writing, and technical writing genres. Writing skills are
developed in a whole-language context.
Grades 3-8 will participate in an in class speech contest in
response to a question or topic concerned with values/citizenship.
Students will be evaluated based on grade-appropriate objectives.
The best speeches of the class contest will go on to participate
in the all school Oratorical Festival in one of two divisions:
3,4,5 or 6,7,8.
Projects such as the University of Pittsburgh Quantitative
Understanding: Amplifying Student Achievement and Reasoning
(QUASAR) show that students can reach high levels of mathematical
reasoning across the board. Three assumptions form the basis of
Pittsburgh's success in raising proficiency in mathematical
reasoning and complex problem solving: (1) All students are able
to learn a broad range of mathematical content (2) all students
can acquire a deeper and more meaningful understanding of
mathematical ideas, and; (3) all students can demonstrate
proficiency in mathematical reasoning and complex problem solving.
According to the National Council of Mathematics Teachers a shift
is needed from traditional 'paper and pencil' approaches which
emphasize computation and rote learning to an approach which
emphasizes the child gaining mathematical insight, reasoning, and
problem solving skills. Based on the NCMT's recommendations, LECS
will focus on creating a developmentally appropriate curriculum
where children are encouraged to understand the conceptual basis
and the quantitative analysis of mathematical relations. The K-4
curriculum will emphasis the development of children's
mathematical thinking and reasoning abilities. Students will use
manipulatives in order to recognize concepts such as number sense,
the meaning of fractions and decimals, techniques for forming
estimations, geometric and spatial patterns, and whole number
operations. As students come to recognize mathematical reasoning
patterns in different contexts, they are encouraged to apply these
concepts to real life situations and communicate their findings in
a variety of ways including writing, diagramming, models, and oral
In grades 5-8 students will build on the algebraic and
geometrical concepts integrated into the K-4 curriculum. By the
7th and 8th grades, the formal study of pre-algebra and algebra is
introduced. Rather than teachers leading students in a lecture
format through a math problem, the emphasis is on students solving
the problem and then demonstrating to the class strategies for
reaching a conclusion.
The science curriculum focuses on mathematical and scientific
reasoning, as well as experimentation and observation, and is in
line with the McRel Standards. Each grade level will learn a
specific body of facts, theories, and principles in the areas of
physical sciences, life sciences, earth sciences, and astronomy.
In the early grades (K-2), the emphasis will be on exploration of
the natural world including topics such as magnets, the solar
system, simple machines, dinosaurs and backyard birds. In grades
3-5 students will be introduced to the scientific method and the
use of measurement in understanding the elements of Newtonian
physics, the processes that shape life and the environment. In
grades 6-8 students will integrate quantitative analysis and the
scientific method to describe natural laws and biological
functions. All students are required participate in the yearly
LECS teaches history, geography and world cultures from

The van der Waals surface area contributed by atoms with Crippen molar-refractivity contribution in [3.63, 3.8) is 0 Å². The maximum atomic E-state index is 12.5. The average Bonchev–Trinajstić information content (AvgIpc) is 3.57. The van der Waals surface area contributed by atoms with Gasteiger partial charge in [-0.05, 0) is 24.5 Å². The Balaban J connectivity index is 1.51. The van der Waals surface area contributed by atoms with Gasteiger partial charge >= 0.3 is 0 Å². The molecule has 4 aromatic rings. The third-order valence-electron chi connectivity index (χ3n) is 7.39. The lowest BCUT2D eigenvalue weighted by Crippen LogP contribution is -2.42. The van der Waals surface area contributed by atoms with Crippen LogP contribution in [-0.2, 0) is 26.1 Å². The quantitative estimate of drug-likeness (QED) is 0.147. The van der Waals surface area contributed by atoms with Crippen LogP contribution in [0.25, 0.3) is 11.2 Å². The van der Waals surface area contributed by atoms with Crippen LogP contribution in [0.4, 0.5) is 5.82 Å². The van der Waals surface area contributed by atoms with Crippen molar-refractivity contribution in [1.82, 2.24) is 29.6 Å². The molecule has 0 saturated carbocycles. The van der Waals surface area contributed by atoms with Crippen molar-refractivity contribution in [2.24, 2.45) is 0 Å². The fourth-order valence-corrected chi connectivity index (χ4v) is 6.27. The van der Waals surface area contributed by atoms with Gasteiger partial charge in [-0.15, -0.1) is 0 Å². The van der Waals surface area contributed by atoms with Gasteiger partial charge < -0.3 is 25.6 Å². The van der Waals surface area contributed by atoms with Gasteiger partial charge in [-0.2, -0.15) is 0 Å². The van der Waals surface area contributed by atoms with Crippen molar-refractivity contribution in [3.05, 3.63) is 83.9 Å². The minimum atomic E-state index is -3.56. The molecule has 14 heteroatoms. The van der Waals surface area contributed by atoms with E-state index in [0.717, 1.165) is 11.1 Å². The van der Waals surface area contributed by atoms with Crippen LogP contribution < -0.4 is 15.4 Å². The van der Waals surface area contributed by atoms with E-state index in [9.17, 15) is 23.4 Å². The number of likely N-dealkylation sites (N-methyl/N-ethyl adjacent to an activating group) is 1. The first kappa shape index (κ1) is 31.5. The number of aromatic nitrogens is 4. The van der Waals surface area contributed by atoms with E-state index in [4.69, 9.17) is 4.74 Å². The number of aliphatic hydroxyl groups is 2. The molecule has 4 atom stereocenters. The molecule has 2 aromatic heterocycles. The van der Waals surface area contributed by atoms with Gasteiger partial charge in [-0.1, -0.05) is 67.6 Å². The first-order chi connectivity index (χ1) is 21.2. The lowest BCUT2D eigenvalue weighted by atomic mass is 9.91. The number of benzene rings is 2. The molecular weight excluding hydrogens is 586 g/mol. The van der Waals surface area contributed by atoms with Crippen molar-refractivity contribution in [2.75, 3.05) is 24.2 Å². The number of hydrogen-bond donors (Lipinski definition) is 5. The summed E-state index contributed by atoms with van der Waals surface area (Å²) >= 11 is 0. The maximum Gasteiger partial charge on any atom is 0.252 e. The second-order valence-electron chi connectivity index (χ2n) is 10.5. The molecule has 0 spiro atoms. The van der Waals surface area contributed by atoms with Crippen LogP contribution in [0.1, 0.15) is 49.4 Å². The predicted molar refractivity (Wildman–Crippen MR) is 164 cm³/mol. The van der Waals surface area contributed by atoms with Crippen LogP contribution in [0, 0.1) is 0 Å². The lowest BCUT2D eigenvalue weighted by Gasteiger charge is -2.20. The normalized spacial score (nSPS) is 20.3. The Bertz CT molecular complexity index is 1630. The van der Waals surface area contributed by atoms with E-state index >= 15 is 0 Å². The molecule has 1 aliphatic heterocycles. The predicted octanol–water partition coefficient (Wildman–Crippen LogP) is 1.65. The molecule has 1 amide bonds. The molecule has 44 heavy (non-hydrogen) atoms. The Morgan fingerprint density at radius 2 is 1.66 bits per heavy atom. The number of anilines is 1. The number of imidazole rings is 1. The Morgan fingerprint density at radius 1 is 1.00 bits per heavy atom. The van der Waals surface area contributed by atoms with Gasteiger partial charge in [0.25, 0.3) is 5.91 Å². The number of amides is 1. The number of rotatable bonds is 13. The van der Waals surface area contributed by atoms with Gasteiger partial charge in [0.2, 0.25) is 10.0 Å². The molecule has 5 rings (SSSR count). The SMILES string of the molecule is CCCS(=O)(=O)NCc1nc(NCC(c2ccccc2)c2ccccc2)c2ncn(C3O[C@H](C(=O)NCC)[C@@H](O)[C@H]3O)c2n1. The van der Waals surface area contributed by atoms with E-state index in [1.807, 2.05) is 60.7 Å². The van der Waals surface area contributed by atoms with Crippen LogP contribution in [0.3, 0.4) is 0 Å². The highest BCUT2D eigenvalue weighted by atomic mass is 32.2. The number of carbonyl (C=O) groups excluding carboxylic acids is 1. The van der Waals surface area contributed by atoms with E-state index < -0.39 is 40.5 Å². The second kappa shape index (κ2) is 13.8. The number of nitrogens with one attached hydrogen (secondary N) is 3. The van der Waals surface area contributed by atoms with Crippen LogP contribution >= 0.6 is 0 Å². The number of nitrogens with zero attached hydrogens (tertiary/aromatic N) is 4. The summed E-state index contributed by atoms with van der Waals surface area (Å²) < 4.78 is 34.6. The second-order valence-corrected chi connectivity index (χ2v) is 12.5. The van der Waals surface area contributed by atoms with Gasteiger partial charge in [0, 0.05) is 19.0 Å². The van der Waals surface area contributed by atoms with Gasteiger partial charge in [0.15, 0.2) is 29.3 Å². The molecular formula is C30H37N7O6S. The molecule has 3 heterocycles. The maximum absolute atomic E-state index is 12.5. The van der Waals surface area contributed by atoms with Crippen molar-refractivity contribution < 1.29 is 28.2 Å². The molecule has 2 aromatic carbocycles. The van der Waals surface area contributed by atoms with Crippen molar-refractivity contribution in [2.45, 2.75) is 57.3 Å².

kindergarten through the eighth grade. The curriculum was
developed based on the Washington World History Project with
funding from the National Endowment for the Humanities.
History and geography are taught from Kindergarten to grade two
through interesting stories from around the world such as folk
tales, legends, myths, accounts of historical events, and
biographies. In grade three, students study all seven continents
in a general survey approach. Activities and discussions promote
understanding of the history, government, daily life, culture,
economy and geography of the various regions.
The transition from stories to a more detailed and factual study
of history occurs during fourth grade. Students read biographies,
study Native American Culture, the history and geography of the
United States and the history of Florida in its formation and
heritage. From grades 4-8, social studies in taught
cyclically. Year 1 is early civilization, year 2 is from the Dark
Ages through Exploration and year 3 is post exploation to modern
day. Additional themes integrated into the rotation include
Florida History in grades 4 and 5 and government in grades 6-8.
All grades study the Foundations of American heritage which
includes the Bill of Rights, the Constitution, the Declaration of
Independance and the Branches/duties of the government. Students
learn geography in conjunction with their study of history.
Following the McRel Standards, LECS will teach modern foreign
language and culture to every student in grades K-8. Studies have
shown that early acquisition of a second language increases the
chances that the student will be proficient in speaking and
writing a second language, as well as having other cognitive
benefits. Language classes will meet twice weekly to maximize
exposure to the sounds of the new language and to provide as much
immersion experience as possible.
In the early grades students are taught through games, songs and
dramatizations which stress oral expression and listening
comprehension. Cultural elements and basic vocabulary are
introduced and students are encouraged to play, sing, name
pictures and exchange simple sentences among themselves. By grade
4, students are introduced to the written language and begin to
learn specific vocabulary and verb conjugations. By 6th grade
formal grammar and syntax are studied. Later, reading
comprehension is increased through the study of literature and
LECS provides a comprehensive health and physical education
program in accordance with the McRel standards. Students learn
about health promotion and disease prevention, human growth and
development, nutritional science, accident and fire prevention,
and physical activity concepts. Part of the program focuses on
nonviolent strategies for conflict resolution. Special topics such
as the drug and smoking prevention, safety training, first aid,
and AIDS/HIV awareness are enhanced by community services
available in the Orlando area.
Students learn about age-appropriate aspects of human sexuality
and family life as part of the health program, provided
parents/legal guardians agree to their participation in this part
of the program.
All content on www.lecs.org is ©1998-2011 by Lake Eola Charter School, Inc. | 135 North Magnolia Avenue, Orlando, Florida 32801 | T: 407.246.0900 F: 407.246.6334